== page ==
Loose Body Removalmedial and lateral meniscus

A minimally invasive procedure, surgeons perform loose body removal to remove fragments of bone, cartilage, or other loose tissue from the knee joint. Loose bodies can cause a patient a great deal of pain and discomfort with movement and even at rest. Often, loose bodies form from previous injuries to the knee joint or degenerative arthritis of the knee over time. Loose bodies may also derive from scar tissue following previous surgeries of the knee. Surgeons may also perform loose body removal during joint arthroscopy to treat many knee conditions including torn meniscusosteochrondritis dissecans, or recurrent patella dislocation.

Symptoms of Loose bodies in the knee

Individuals who participate in recreational activities or work in physically rigorous jobs put themselves at risk for developing loose bodies in the knee. Patients suffering from loose bodies may not have the ability to fully flex or extend the leg without pain. All patients process pain differently so symptoms may vary. Many patients suffering from loose bodies within the knee joint often report symptoms of:

  • Knee pain
  • Knee swelling
  • Pain with movement
  • Catching or locking of the knee

Diagnosing loose bodies within the knee

Patients experiencing any symptoms related to loose bodies within the knee should seek medical attention from an orthopedist. If left untreated, loose bodies within the knee may cause further damage to the surrounding tissues. If a patient has knee pain, the patient should see an orthopedic knee surgeon. Even if the patient does not think that they have a serious issue, they should seek medical attention in order to rule anything out. When seeing an orthopedic knee specialist, the physician starts with a physical examination. The physician asks the patient about their medical history and then asks about their day to day activities. To diagnose loose bodies within the knee, surgeons use diagnostic testing. Physicians typically start with an Xray of the knee because loose bodies often contain bone and cartilage which XRays detect. Other forms of diagnostic testing that a physician may use include CT scans, MRI, and arthrography.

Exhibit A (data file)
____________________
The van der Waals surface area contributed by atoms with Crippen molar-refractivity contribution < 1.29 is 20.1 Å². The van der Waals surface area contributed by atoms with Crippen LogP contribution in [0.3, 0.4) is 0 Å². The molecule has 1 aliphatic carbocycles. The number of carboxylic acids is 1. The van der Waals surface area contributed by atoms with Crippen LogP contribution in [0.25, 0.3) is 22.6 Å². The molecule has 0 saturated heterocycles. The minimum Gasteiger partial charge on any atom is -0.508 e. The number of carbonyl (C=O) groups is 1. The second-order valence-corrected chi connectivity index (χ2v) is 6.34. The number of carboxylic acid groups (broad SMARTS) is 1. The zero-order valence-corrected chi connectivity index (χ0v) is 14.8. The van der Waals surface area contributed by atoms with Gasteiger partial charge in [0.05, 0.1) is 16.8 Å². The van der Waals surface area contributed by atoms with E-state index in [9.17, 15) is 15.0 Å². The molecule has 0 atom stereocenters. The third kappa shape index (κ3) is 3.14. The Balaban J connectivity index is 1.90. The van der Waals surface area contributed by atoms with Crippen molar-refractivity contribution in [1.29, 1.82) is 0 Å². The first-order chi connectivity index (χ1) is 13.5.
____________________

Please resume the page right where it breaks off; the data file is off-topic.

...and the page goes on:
How to perform loose body removal

Surgeons typically perform loose body removal in the knee with the patient under either local or general anesthesia depending on the severity. With a patient under local anesthesia, the patient remains in a twilight stage. In a twilight stage, the patient remains awake but cannot feel the pain. With the patient under general anesthesia, the anesthesiologist puts the patient to sleep for the duration of the procedure. The anesthesiologist then wakes the patient up once the surgeon completes the surgery. Two main types of surgery exist for removing loose bodies. The most common way, arthroscopically, surgeons use an arthroscopic approach to perform loose body removal surgery. Using an arthroscopic approach means that the surgeon performs the procedure minimally invasively. The surgeon starts with making two to three small keyhole incisions in the knee of the patient. The surgeon uses these keyhole incisions to view the surgical area and remove the loose bodies. Through one of the portals, the doctor fills the knee with a saline solution. A sterile solution, saline helps the knee expand and gives the surgeon better vision of the knee and loose bodies. Once the surgeon locates the loose bodies within the knee, the knee surgeon uses a tool called a grabber to remove the loose bodies from the knee joint. Once the surgeon removes all loose bodies, the surgeon closes the portals and that completes the procedure.

The second surgical option, called an arthrotomy, does not get performed often. A surgeon may perform an arthrotomy when the patient has large loose bodies. Large loose bodies may not fit through the small portals associatedArthroscopic Knee surgery with arthroscopy. During an arthrotomy, the surgeon must make larger incisions.

What is recovery like from a loose body removal surgery?

Following either procedure, the physician may recommend that the patient participates in a physical therapy regimen. Physical therapy can help the patient regain some of the previously lost range of motion and help ensure that scar tissue does not form within the joint following surgery.

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EXPERIENCING KNEE PAIN? CALL 817-375-5200 TO SCHEDULE AN APPOINTMENT WITH AN AOA ORTHOPEDIC KNEE SPECIALIST TODAY